By Chibundu Onuzo*
With only a 45 minute flight separating Lagos and Accra, you’d think I’d have been to Ghana at least once in my 22-year existence. Unfortunately until July 2013, the concepts holiday and Africa have never gone together in my head.
Holiday was Italy and structurally unsound towers; or America and discount shopping or France and baguettes. Not Ghana, longstanding “frenemy “of Nigeria, with the football team we all rooted for in the last World Cup. Yet, that’s no reason to actually visit the place.
I went for a family wedding. If not for love, perhaps another 22 years would have passed before I made it to Accra. The first thing that struck me almost as soon as I stepped off the plane was the manner of the people.
Now I know it is hackneyed and passé and terribly clichéd to praise the hospitality of the locals and so I make the next statement knowing that I tread on imperial ground: Ghanaians are nice.
The friendly coconut seller in the photo above is just one of the myriad of fresh produce vendors that are dotted around the city. You spy a coconut, you pick a coconut, he splits the coconut and you drink the water out of it, right there and then on the roadside. No preservatives, no plastic bottles, just coconut.
I’ve often wondered why the global indexes drawn up only rank things like “Ease of Doing Business” or “Democracy,” with criteria that leave African countries nearer the bottom than top. If only someone would draw up a ranking for Fresh Produce Consumption.
This love of fresh food was on one occasion, however, taken to a rather bizarre extreme. My hotel restaurant didn’t have half the dinner menu because the necessary ingredients were always bought fresh from the market and the market was closed!
Speaking of hotels, due to exceptionally bad planning, I found myself staying in three hotels over eight nights. The last, The University of Legon Guesthouse, was the best value for money. For $60 a night, I got an air-conditioned ensuite double room, beautifully landscaped grounds, the fastest internet I have used in West Africa and reasonably priced meals in the restaurant.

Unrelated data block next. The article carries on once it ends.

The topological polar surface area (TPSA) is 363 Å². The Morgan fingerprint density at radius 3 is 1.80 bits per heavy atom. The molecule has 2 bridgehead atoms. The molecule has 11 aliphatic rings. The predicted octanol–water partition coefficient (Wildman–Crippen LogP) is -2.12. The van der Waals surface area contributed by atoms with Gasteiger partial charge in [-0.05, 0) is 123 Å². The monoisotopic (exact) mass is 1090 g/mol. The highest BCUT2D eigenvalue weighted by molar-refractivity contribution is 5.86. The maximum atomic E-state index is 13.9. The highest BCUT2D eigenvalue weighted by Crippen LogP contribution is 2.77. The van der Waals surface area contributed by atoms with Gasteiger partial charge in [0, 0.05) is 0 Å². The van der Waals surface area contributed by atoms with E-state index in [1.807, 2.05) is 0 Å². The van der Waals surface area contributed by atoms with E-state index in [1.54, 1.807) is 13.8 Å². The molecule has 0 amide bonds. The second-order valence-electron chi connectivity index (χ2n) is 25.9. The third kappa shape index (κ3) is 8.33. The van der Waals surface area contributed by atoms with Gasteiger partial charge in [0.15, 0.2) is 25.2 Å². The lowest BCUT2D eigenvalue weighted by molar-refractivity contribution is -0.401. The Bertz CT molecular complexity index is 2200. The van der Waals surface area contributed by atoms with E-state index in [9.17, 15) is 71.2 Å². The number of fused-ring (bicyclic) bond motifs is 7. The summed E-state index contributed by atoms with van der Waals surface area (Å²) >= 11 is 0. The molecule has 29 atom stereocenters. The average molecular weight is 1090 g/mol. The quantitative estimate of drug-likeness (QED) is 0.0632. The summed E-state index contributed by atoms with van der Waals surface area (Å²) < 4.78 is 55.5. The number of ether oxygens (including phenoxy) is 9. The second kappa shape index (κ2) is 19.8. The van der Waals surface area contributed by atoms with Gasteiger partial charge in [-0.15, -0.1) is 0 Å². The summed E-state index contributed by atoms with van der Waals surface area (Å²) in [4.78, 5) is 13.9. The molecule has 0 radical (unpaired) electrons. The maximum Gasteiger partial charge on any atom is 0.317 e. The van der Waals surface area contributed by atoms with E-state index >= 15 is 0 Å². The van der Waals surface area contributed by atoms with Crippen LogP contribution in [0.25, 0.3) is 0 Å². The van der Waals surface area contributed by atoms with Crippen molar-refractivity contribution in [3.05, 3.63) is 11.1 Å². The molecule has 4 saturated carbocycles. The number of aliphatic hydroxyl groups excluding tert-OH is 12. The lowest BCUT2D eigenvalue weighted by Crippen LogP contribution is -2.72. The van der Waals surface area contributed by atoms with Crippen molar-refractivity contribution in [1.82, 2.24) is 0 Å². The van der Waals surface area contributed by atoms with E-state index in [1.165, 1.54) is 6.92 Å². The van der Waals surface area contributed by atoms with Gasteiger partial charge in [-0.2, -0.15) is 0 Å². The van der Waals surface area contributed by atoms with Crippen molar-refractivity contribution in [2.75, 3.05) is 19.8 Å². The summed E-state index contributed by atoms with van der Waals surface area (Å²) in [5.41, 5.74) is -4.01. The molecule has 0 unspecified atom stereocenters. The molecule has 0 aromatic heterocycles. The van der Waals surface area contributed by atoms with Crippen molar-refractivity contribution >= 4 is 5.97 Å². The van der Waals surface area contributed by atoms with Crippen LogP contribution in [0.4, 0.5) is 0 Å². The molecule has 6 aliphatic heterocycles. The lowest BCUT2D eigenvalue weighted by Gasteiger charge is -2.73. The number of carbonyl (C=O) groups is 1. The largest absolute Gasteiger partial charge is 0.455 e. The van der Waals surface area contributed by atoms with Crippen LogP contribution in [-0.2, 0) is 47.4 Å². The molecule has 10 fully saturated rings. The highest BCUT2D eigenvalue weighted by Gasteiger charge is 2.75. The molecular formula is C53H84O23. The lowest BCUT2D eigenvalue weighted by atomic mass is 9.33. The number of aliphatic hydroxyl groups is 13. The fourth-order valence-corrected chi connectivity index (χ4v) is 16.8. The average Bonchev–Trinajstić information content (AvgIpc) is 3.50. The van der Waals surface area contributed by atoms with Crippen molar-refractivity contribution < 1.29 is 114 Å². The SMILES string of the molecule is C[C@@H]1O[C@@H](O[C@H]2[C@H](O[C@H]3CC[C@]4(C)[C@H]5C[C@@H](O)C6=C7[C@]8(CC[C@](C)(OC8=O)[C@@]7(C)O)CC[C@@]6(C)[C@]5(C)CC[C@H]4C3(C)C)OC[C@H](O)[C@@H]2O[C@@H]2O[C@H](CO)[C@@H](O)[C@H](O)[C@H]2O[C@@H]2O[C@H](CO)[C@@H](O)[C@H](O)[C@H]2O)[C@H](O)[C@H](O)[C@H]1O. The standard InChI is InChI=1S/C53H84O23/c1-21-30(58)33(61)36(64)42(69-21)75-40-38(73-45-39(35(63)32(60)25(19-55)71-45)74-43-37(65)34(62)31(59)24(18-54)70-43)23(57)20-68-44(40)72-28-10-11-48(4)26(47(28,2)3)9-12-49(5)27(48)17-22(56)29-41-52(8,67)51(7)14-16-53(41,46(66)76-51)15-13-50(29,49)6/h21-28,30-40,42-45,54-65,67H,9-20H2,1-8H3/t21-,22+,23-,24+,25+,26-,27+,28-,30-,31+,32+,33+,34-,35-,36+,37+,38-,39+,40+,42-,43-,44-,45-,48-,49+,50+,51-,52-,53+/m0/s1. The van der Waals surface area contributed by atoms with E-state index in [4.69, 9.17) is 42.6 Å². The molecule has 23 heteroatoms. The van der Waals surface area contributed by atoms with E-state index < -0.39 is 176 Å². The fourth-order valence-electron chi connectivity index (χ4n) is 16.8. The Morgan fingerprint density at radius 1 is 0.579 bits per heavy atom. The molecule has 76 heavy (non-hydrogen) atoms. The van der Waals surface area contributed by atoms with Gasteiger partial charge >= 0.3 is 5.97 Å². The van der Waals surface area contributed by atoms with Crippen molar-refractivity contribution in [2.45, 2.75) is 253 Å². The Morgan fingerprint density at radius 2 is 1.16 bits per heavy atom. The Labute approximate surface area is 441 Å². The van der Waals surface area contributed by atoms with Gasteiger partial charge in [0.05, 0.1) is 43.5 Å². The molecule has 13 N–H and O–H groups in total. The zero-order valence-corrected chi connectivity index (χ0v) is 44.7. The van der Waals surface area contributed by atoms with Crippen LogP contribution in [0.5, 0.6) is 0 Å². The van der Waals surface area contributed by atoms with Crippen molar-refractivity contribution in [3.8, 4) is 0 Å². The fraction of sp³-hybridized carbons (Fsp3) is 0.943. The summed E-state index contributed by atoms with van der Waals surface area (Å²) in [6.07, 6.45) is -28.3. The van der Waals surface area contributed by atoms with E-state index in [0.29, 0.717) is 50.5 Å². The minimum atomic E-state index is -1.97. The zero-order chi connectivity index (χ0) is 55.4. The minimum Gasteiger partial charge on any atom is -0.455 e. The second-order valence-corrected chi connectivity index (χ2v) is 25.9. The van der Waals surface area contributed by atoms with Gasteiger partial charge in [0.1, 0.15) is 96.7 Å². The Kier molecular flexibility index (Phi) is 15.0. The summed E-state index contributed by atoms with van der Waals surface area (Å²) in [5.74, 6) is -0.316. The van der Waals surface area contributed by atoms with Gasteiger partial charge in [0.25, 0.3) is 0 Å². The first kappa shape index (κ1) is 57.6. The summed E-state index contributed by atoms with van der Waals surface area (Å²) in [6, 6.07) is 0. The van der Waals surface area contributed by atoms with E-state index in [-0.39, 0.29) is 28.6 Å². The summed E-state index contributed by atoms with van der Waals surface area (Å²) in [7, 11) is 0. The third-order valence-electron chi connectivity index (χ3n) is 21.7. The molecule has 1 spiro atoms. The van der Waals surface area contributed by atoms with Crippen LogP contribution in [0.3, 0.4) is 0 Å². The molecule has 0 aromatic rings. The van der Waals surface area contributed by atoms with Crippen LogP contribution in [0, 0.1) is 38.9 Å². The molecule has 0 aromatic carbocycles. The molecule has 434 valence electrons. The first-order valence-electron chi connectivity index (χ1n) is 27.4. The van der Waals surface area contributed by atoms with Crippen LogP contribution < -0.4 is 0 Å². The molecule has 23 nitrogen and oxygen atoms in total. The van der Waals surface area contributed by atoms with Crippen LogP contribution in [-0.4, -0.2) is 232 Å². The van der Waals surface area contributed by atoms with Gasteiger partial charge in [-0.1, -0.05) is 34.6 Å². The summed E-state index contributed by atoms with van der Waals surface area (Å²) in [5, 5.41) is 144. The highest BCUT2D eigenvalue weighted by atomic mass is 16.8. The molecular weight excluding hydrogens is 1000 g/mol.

Now, as an original Lagosian, I haven’t been to a place unless I’ve gone shopping in a place. I hit Oxford Street, Osu, on my second day in town. It’s a roadside market that caters to the cravings of an ankara lover like myself, or ‘African print’ to those not quite in the know.
However, for more upmarket shoppers who want their air-conditioning and shopping trolleys, there’s the Accra City Mall in East Legon where Ghanaian designers sell their work alongside international brands. In my humble opinion, local content was winning but I’m a little biased.
There are of course conventional touristy things to do in Accra. For the reasonable sum of six cedis, you can enjoy The Kwame Nkrumah Memorial Park, final resting place of the first President of Ghana. It’s a serene venue for contemplation. The museum on site sheds some light on the man behind the leader that was a pivotal part of the independence movement in Africa.
Yet I also like to see the places not fashionable enough for the beaten track, places that probably wouldn’t make it into a glossy tourist brochure.
Ghana, beautiful as it is, is still a developing country. There are shopping malls and skyscrapers — one born every minute — but there is also Nima, where I met a lady who chops firewood every evening to cook her meals.
I had open access to Nima thanks to the organization Invisible Borders and their partnerships in the area. Perhaps not all the Millennium Development Goals have been met in Nima but there were other signs of development that international agencies don’t often look for. I had my first private art viewing in Musa’s studio in Nima. Only a stone’s throw away from that was a photography exhibition in Nima Roundabout.
It wasn’t all sightseeing and games though. I also went to Accra for the very serious business of book promoting. I’ve never been on radio in West Africa. It’s no different from being on radio in England except the presenters on Joy and Citi FM understood my accent.
I left Accra determined to go on holiday in more African countries. Forget Paris, Milan and Prague. Maputo here I come!
*Source CNN. Born in Lagos, Nigeria in 1991, Chibundu Onuzo is the author of ‘The Spider King’s Daughter’ (Faber, 2012.) The novel has won a Betty Task Award and been shortlisted for the Commonwealth Book Prize. She is currently doing a Masters in Public Policy at University College London.